• Proliferation or adaptation? Differences across race and sex in the relationship between time served in prison and mental health symptoms, Paywall :( Lauren C. Porter, Meghan Kozlowski-Serra, and Hedwig Lee. May, 2021. "Drawing on data from the Survey of Inmates in State Correctional Facilities in 2004 (N = 12,118), our findings suggest that time served is correlated with mental health symptoms, but that the association differs across race and sex."
  • Policing the pandemic: estimating spatial and racialized inequities in New York City police enforcement of COVID-19 mandates, Sandhya Kajeepeta et al. November, 2021. "Findings suggest that ZIP codes with higher percentages of lower income and Black residents experienced disproportionately high rates of policing during the COVID-19 pandemic in the name of public health."
  • Beyond Payment Plans: Breaking the Cycle of Court Debt in Tennessee, Think Tennessee. December, 2021. "For Tennesseans who face an endless cycle of penalties due to an inability to pay court debt, the county where they live could determine whether they have access to a payment plan that could help them break free."
  • The Perils of Probation: How Supervision Contributes to Jail Populations, Vera Institute of Justice. October, 2021. "People held for probation violations can make up a fairly large proportion of the average daily jail population even in sites with relatively low jail admissions for violations."
  • Georgia: Monitoring Data Trends after 2017 Justice Reinvestment Initiative Reforms, Council of State Governments Justice Center. November, 2021. "The reduction in the active felony probation population resulting from Georgia's Justice Reinvestment policies has allowed officers to focus time and resources on people at the highest risk to recidivate."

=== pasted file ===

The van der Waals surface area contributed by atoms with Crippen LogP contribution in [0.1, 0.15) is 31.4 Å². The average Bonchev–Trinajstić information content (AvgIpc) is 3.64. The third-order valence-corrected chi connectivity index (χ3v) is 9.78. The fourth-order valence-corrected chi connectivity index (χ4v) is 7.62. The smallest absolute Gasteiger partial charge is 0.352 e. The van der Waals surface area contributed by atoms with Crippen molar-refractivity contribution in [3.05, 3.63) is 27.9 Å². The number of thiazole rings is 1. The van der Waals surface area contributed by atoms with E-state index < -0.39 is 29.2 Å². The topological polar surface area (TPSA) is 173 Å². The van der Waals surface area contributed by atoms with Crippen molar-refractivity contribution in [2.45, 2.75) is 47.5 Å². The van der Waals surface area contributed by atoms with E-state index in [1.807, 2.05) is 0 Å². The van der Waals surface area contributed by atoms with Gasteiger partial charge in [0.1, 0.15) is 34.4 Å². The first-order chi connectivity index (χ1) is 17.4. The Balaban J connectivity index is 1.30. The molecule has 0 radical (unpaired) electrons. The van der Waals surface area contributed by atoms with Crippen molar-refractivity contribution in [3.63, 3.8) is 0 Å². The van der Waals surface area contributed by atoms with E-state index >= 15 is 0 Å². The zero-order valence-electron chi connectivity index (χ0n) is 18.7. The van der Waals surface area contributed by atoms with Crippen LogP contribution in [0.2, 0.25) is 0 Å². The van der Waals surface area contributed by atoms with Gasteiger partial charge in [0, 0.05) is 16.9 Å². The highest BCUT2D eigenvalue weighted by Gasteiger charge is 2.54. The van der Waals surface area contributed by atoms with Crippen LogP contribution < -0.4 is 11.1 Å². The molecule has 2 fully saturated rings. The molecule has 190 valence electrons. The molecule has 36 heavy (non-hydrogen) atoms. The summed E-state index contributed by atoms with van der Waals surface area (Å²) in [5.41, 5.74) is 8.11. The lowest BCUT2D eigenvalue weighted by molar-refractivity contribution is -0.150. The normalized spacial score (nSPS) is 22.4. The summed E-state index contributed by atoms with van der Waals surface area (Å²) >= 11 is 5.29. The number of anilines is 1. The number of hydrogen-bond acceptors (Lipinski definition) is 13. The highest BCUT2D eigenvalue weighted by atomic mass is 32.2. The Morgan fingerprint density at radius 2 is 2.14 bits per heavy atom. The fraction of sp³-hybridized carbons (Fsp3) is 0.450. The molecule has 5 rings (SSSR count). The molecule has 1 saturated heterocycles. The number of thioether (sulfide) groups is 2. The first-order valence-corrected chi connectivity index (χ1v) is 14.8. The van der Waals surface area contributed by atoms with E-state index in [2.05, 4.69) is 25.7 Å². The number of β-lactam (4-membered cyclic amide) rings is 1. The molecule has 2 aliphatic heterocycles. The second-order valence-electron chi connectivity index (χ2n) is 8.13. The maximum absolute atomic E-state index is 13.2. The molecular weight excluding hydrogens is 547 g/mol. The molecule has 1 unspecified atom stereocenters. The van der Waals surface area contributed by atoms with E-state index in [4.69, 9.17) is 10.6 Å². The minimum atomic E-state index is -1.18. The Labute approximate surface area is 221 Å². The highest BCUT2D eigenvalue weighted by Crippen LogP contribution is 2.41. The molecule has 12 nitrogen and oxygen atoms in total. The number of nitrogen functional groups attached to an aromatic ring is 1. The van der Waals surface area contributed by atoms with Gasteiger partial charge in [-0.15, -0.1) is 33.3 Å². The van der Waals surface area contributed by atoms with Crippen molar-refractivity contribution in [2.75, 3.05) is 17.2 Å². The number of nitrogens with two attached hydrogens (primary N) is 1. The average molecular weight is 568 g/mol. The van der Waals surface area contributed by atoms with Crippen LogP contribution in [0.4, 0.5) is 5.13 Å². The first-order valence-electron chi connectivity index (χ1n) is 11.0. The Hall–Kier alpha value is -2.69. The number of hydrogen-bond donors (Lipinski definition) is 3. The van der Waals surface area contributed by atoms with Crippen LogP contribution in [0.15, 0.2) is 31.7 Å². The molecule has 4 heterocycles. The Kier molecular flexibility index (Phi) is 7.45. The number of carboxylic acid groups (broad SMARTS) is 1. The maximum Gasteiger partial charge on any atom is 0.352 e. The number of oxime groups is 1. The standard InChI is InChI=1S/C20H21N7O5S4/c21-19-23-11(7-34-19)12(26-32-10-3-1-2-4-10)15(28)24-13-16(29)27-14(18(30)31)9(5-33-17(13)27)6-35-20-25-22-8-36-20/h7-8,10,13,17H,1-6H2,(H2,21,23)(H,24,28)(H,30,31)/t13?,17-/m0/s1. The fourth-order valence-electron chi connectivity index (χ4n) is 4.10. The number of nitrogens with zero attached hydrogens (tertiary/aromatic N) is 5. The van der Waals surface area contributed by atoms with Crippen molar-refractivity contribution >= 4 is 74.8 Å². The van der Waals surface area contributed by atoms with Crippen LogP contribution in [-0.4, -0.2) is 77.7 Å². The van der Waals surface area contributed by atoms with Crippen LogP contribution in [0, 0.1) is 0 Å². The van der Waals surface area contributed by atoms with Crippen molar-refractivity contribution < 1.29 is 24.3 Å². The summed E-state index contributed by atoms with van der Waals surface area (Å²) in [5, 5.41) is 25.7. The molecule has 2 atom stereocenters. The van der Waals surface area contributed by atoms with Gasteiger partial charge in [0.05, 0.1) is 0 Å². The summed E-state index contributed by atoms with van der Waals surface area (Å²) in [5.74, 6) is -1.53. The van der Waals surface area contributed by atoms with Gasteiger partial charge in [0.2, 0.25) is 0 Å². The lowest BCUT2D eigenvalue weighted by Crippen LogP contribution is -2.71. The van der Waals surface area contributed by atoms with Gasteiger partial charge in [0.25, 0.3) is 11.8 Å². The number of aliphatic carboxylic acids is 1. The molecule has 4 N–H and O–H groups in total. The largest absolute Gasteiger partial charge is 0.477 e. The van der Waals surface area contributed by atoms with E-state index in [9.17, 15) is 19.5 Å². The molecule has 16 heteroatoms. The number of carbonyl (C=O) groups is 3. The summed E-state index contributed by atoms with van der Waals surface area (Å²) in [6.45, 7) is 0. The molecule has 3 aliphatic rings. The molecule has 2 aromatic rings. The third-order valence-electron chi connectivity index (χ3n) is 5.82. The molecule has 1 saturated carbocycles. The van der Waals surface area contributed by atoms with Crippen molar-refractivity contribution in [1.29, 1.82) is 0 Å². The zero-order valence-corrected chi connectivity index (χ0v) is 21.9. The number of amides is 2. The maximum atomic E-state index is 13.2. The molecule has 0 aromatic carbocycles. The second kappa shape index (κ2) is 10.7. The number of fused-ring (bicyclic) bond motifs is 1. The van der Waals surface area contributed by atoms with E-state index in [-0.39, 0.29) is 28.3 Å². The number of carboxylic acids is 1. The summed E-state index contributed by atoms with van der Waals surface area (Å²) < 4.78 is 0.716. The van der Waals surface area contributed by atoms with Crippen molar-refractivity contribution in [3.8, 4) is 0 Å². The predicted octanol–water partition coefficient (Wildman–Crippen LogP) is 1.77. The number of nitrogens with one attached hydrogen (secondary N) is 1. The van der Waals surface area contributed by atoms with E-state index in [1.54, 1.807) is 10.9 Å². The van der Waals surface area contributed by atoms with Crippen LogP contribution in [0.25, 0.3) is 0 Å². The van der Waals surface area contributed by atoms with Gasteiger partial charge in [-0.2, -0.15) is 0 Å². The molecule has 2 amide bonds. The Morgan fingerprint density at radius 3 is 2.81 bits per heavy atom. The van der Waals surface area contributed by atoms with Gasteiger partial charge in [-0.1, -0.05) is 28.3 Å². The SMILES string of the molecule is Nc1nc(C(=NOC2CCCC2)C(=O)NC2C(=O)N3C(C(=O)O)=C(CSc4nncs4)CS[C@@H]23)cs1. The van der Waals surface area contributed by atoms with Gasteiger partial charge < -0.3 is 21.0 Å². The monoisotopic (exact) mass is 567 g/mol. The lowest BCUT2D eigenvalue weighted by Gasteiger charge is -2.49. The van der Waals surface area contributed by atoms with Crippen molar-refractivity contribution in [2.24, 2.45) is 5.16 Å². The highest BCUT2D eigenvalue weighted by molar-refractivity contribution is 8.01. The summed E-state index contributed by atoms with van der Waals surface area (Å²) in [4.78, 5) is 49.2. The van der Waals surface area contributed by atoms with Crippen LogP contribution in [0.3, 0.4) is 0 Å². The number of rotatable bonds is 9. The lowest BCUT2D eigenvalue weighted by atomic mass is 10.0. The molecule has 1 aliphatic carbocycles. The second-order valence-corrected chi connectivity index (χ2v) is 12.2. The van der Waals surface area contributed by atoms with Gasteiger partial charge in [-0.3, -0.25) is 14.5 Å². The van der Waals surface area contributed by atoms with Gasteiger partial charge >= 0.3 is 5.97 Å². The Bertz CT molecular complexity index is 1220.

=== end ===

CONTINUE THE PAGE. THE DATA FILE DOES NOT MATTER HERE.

• Justice in Decision-Making: Studying Racial & Ethnic Disparities in the Brooklyn District Attorney's Office, CUNY Institute for State & Local Governance. October, 2021. "While our analysis showed that case processing in the Brooklyn DA's office resulted in fewer racial and ethnic disparities than expected overall, there were more notable disparities within specific offense types or charges."
  • Effect of Juvenile Justice Fee Repeal on Financial Sanctions Borne by Families Jaclyn E. Chambers, Karin D. Martin, and Jennifer L. Skeem. September, 2021. "We estimate that the likelihood of experiencing any financial sanction was 22.2% lower post-repeal [in Alameda County] compared to pre-repeal, and the total amount of sanctions was $1,583 (or 70%) lower."
  • Youth in Adult Courts, Jails, and Prisons Sentencing Project. December, 2021. "In 2019, on any given night, there were 3,500 children sleeping in adult jails and prisons."
  • Adolescent Protective and Risk Factors for Incarceration through Early Adulthood Paywall :( Elizabeth S. Barnert et al. April, 2021. "Adolescent protective factors against incarceration onset and higher incarceration frequency centered on education, including a higher grade point average and a higher likelihood of having future plans to attend college."